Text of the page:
## Caloric Content of Two Foods

Introduction:

Calorie Lab Setup

Millions of people have been conditioned to count calories in their food and have learned (surprise!) that fatty foods are fattening. Most, however, have little idea what a calorie actually is. It is a unit of energy, just like the joule, the kilowatt-hour, or the foot-pound. The "Calorie" of diet fame is simply the amount of heat energy it would take to raise one kilogram of water one degree Celsius in temperature. In this investigation we will attempt to measure the amount of energy (Calories) released from burning two food items with differing proportions of fats and carbohydrates. Watch this video for an overview.

Note: The Calorie used in diet measurements is a "big C" Calorie. In chemistry, the big C Calorie is sometimes referred to as a kcal, or kilo-calorie, because it is equal to 1000 "small c" calories. Throughout this exercise, we are always referring to the big C Calorie, also known as the kilocalorie.

Materials:

• Empty aluminum can
• Butane lighter
• Lab thermometer (analog or digital; metric/celsius scale preferred)
• Dissecting probe
• Wire screen/stand
• Aluminum foil or cookie sheet tray
• Electronic scale sensitive to 0.01 grams
• Forceps or test tube holder
• Walnut
• Cracker

Methods:

1. Weigh your two food items on an electronic balance sensitive to 0.01 grams.
2. Weigh the empty can, then fill it about 1/4 to 1/3 full with water, and weigh it again.
3. Record the initial temperature of the water in the can.
4. Set the can on the stand with the thermometer in it (careful not to knock it over; it may be a bit wobbly), and place a piece of foil or a small aluminum tray under the stand to catch any falling soot.
5. Carefully impale the food item on the probe, ignite it with the lighter, and then hold it directly under the can until it burns itself out and won't re-light. (Hint: You may need to rotate the food item to keep it lit, and it will burn more cleanly if the tip of the flame is just below the can, but the food must burn on its own...you can't keep the lighter lit or you will be measuring the calories of the gas in the lighter.)
6. Record the highest temperature reached by the water. Repeat the procedure with the second food item. You can re-use the water in the can, but need to record the new starting and ending temperatures.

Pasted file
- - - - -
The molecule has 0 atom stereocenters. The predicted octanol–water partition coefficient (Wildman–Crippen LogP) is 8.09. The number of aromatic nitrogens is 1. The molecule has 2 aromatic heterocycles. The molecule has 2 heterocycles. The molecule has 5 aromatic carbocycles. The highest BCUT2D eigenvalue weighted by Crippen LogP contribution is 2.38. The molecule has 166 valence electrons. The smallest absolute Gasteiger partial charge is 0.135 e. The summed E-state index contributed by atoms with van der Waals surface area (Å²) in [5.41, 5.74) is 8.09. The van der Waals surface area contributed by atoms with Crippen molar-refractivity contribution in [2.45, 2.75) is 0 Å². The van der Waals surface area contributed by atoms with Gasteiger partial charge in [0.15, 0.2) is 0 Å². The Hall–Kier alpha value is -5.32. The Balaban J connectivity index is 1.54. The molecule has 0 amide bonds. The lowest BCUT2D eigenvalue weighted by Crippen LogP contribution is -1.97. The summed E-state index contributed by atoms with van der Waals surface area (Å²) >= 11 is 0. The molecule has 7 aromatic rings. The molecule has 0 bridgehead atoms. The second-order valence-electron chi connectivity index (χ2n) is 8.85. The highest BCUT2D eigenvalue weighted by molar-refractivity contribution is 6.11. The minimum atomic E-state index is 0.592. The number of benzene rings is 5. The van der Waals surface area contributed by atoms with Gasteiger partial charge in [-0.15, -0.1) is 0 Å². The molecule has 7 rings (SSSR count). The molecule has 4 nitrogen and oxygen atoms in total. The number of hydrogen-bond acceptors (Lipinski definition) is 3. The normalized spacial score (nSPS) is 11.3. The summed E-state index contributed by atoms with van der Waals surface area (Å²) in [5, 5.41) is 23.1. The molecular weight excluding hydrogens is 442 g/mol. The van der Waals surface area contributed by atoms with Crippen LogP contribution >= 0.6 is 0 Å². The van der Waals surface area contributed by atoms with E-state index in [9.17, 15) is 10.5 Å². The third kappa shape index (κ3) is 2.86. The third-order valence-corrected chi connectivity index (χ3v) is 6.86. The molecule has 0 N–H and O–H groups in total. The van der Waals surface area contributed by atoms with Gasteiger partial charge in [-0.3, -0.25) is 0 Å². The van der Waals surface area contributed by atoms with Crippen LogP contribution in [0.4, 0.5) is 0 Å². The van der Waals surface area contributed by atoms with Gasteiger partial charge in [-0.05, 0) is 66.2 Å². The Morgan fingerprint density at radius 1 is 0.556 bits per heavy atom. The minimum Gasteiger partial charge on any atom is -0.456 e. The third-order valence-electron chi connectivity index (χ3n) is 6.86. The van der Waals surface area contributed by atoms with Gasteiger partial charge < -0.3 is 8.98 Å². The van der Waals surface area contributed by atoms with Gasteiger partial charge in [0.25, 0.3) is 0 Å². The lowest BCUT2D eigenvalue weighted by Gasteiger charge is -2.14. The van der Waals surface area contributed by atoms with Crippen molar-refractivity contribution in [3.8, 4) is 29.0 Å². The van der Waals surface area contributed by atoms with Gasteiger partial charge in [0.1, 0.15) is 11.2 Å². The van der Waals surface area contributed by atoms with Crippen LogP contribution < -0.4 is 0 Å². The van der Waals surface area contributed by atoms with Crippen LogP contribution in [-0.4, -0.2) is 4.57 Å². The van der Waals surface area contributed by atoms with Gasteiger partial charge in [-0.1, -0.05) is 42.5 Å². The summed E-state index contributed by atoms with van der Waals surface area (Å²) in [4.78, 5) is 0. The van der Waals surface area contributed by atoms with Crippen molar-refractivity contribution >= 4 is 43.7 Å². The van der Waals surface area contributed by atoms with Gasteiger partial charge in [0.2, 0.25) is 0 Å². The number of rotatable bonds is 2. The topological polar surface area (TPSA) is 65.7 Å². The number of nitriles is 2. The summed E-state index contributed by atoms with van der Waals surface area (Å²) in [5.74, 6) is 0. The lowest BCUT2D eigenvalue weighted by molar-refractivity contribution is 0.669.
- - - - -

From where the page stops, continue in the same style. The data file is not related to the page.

7. When finished, clean up and analyze your data.

Results (Part A): Fill in the following table while doing the lab. If you like, you can do your calculations using this pre-built Excel spreadsheet.

 Mass of the empty can (g) Mass of water + can (g) Mass of just the water (g) Hint: water = (water+can) - empty can) Mass of water in the can (kg) Convert from grams Hint: there are 1000g in a kilogram Important: Each of the following measurements needs to be taken twice; once for each food type. Nut Cracker Mass of food item (g) Initial temp of water (℃) Highest temp of water (℃) Temperature change (℃)

Analysis:

1. Calculate the number of calories in your food using the equation below. Don't let the units confuse you. They will cancel out. Simplified, it's just Calories = water mass * temp change.

2. Q = m * c * ΔT

energy absorbed by water = mass of water * specific heat of water * temperature change

Calories = (Mass of water in kg) * [(1 Calorie) / (1 kg)(1℃)] * (temp change in ℃)

3. Divide total calories of each food item by its mass to obtain Calories per gram.

Results (Part B):

 Nut Cracker Calories absorbed by water (Cal): Calories per gram of food (Cal/g):

Established values for calories per gram of pure food types:

Fat: 1 gram = 9 Calories
Protein: 1 gram = 4 Calories
Carbohydrates: 1 gram = 4 Calories
Alcohol: 1 gram = 7 Calories

### Some Final Calculations

Read the labels on the packages where you got the nut and cracker. In this example, we used an almond and a Cheeze-It cracker.

Divide the total calories by the serving size in grams to get the expected calories/gram for the two foods.

• Almond nut: 250 Cal / 43 g = 5.8 Cal / g
• Cheeze-It cracker: 280 Cal / 56 g = 5 Cal / g

Calories per gram from package labels

Questions:

1. Why do animals consume food? Why do animals need oxygen?
2. What does burning the foods do to them? How does this relate to respiration and digestion?
3. Where does the energy in the foods come from?
4. What was the purpose of the water in the can? Why didn't it matter exactly how much water was in the can?
5. Why will our technique almost certainly underestimate the actual number of calories? Refer here for true values.
6. Though our method is crude, why is there still validity in the comparison across the two foods?
7. Gram for gram, how should a food rich in fats compare to a food rich in carbohydrates?
8. Which food would you predict to contain more fats or more carbohydrates?
9. What did you observe about differences in the way the two food items burned?
10. Why would it throw off your results if you kept the food under the lighter flame throughout?
11. If the food was not completely burned, how would this affect your results?
12. If heat was lost to the air, how would this affect your results?
13. What is the practical value of this technique (which is known as calorimetry)?
14. Why did we need to compute calories per gram instead of just total calories?
15. What does the phrase "empty calories" mean, and why is that term misleading?
16. Which food (nut or cracker) had more calories per gram in your experimental (observed) data?
17. Which food (nut or cracker) had more calories per gram in the expected values obtained from the package labels?
18. Which values (observed vs expected) were higher? Suggest some reasons why.
19. Did the values trend in the same direction? (Was the same food higher in Cals / g in both observed and expected?)
20. Could a person live for a long time off of just soda pop and vitamins?